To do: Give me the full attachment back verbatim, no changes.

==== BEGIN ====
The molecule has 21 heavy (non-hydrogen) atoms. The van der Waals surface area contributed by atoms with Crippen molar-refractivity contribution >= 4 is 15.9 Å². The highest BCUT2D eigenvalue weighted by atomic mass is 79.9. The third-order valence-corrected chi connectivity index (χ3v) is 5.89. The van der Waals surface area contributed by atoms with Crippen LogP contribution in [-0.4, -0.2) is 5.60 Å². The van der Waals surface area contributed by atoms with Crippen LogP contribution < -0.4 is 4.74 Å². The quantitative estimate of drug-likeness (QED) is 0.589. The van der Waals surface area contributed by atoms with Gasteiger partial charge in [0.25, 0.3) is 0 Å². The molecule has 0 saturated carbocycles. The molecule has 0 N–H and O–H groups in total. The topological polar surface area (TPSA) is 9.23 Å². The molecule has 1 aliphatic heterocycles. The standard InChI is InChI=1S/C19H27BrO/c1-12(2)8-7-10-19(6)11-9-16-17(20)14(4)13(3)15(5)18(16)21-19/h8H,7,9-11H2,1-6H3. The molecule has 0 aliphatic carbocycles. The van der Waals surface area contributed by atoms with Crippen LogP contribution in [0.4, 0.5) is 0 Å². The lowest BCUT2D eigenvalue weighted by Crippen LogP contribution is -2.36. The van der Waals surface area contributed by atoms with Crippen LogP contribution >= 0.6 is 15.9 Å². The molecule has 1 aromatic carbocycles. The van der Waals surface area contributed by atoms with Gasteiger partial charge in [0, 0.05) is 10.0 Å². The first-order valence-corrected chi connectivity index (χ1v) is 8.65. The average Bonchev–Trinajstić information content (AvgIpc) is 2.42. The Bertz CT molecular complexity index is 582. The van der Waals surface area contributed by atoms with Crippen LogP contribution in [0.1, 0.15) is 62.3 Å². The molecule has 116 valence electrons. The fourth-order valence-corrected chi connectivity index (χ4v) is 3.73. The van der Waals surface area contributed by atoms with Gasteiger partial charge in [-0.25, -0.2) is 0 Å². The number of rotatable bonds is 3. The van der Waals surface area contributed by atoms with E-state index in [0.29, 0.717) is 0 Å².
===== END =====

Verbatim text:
The molecule has 21 heavy (non-hydrogen) atoms. The van der Waals surface area contributed by atoms with Crippen molar-refractivity contribution >= 4 is 15.9 Å². The highest BCUT2D eigenvalue weighted by atomic mass is 79.9. The third-order valence-corrected chi connectivity index (χ3v) is 5.89. The van der Waals surface area contributed by atoms with Crippen LogP contribution in [-0.4, -0.2) is 5.60 Å². The van der Waals surface area contributed by atoms with Crippen LogP contribution < -0.4 is 4.74 Å². The quantitative estimate of drug-likeness (QED) is 0.589. The van der Waals surface area contributed by atoms with Gasteiger partial charge in [0.25, 0.3) is 0 Å². The molecule has 0 saturated carbocycles. The molecule has 0 N–H and O–H groups in total. The topological polar surface area (TPSA) is 9.23 Å². The molecule has 1 aliphatic heterocycles. The standard InChI is InChI=1S/C19H27BrO/c1-12(2)8-7-10-19(6)11-9-16-17(20)14(4)13(3)15(5)18(16)21-19/h8H,7,9-11H2,1-6H3. The molecule has 0 aliphatic carbocycles. The van der Waals surface area contributed by atoms with Crippen LogP contribution in [0.4, 0.5) is 0 Å². The lowest BCUT2D eigenvalue weighted by Crippen LogP contribution is -2.36. The van der Waals surface area contributed by atoms with Crippen LogP contribution >= 0.6 is 15.9 Å². The molecule has 1 aromatic carbocycles. The van der Waals surface area contributed by atoms with Gasteiger partial charge in [0, 0.05) is 10.0 Å². The first-order valence-corrected chi connectivity index (χ1v) is 8.65. The average Bonchev–Trinajstić information content (AvgIpc) is 2.42. The Bertz CT molecular complexity index is 582. The van der Waals surface area contributed by atoms with Crippen LogP contribution in [0.1, 0.15) is 62.3 Å². The molecule has 116 valence electrons. The fourth-order valence-corrected chi connectivity index (χ4v) is 3.73. The van der Waals surface area contributed by atoms with Gasteiger partial charge in [-0.25, -0.2) is 0 Å². The number of rotatable bonds is 3. The van der Waals surface area contributed by atoms with E-state index in [0.29, 0.717) is 0 Å².